We also observed that companies going with traditional approaches of small pilots followed by scale took a significant amount of time to adapt to the approach because the benefits were simply not visible on a small pilot scale. Irrespective of the nature of implementation chosen by companies, there were a few changes that were witnessed at varying levels by various internal and external stakeholders who were part of the review process.

Change Management Efforts to Effectively Implement a Tier-Based Review

Regardless of how the tier-based review is implemented, a significant change management effort is required to ensure the desired benefits. However, if implemented correctly, it can be a source of differentiation, and pharma companies can gain a competitive advantage in terms of getting the right information across the right channel in an accelerated manner. It is also worth noting that the change management here goes beyond the traditional realms of continuous communication, implementation of software programs, so on. It necessitates a change in reviewers’ way of working and would need significant training, motivation, and nurturing. Although the changes seen would vary from organization to organization, a brief summary of some must-haves are described below.

Organizational Shifts While Moving to a Tier-Based Review Approach

In many organizations, we find that a marketing operations function owns the process and is responsible for determining whether a submission is complete. In addition, a wide variety of stakeholders are able to submit assets through the MLR process, including brand teams, agencies of record, offshore/low-cost agencies, internal agencies, sales training, and market research. While moving to a tier-based review approach, we believe that the following 3 major organizational shifts must be borne in mind: -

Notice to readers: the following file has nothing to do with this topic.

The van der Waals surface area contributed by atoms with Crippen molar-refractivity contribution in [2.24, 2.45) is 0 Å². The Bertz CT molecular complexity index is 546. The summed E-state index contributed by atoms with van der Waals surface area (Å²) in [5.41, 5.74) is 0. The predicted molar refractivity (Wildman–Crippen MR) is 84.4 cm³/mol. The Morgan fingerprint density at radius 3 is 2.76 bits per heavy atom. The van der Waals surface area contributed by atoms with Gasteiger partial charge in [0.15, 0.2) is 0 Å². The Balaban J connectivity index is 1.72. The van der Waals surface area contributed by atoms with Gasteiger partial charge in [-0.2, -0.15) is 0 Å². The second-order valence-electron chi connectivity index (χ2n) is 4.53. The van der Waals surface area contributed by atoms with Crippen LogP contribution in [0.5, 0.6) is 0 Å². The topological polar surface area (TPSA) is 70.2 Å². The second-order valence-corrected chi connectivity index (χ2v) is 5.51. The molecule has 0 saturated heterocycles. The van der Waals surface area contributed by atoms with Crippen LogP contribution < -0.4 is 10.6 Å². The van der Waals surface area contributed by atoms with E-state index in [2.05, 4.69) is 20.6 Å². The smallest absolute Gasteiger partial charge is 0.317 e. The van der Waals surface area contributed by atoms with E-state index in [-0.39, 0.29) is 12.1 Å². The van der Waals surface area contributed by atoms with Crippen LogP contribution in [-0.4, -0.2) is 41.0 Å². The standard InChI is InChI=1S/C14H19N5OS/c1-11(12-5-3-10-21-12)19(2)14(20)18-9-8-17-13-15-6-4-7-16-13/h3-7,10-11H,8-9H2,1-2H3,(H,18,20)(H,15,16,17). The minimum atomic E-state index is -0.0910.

Focus on Agency Performance Quality In = Quality Out
Increasing migration from live reviews to offline reviews – reliance on systems and processes
A shift of sign-off accountability to asset owners-typically brand team members
When review team members (medical, legal, regulatory, and clinical) tend to be company employees, editorial and proofreading functions are outsourced in approximately 70% of the organizations that we work with. The tier-based reviews offer the opportunity to reimagine editorial and coordination functions with the review process.
In order to facilitate the shift in ways of working listed above, we believe that editorial and material coordination functions must become more business-facing as a partner in the process rather than a downstream eventuality.
For instance, current coordination activities of moving jobs through the system can be complemented by a service desk function for marketing teams who are now expected to sign off on low-tier assets. This is a function that is not customary, and for which many marketers are not accustomed to using on a day-to-day basis. In addition, during one of our major engagements, we have objectively found that a major source of rework and additional review cycles within the MLR process is the quality and completeness of review packages at the agency level. For that organization, we recommended the reconfiguration of the coordination role to include agency oversight. The on-ground staff who are directly interacting with assets are best positioned to identify quality culprits and enable quality measures. Marketing teams have limited bandwidth to continually onboard agency teams that are constantly turning over.
While every organization is different in staffing and configuration, we believe the following areas are imperative in facilitating the shifts in ways of working.
Elevation of current roles to brand or portfolio-centric business-facing roles. This ensures alignment of volume forecasting and business requirements on a rolling basis.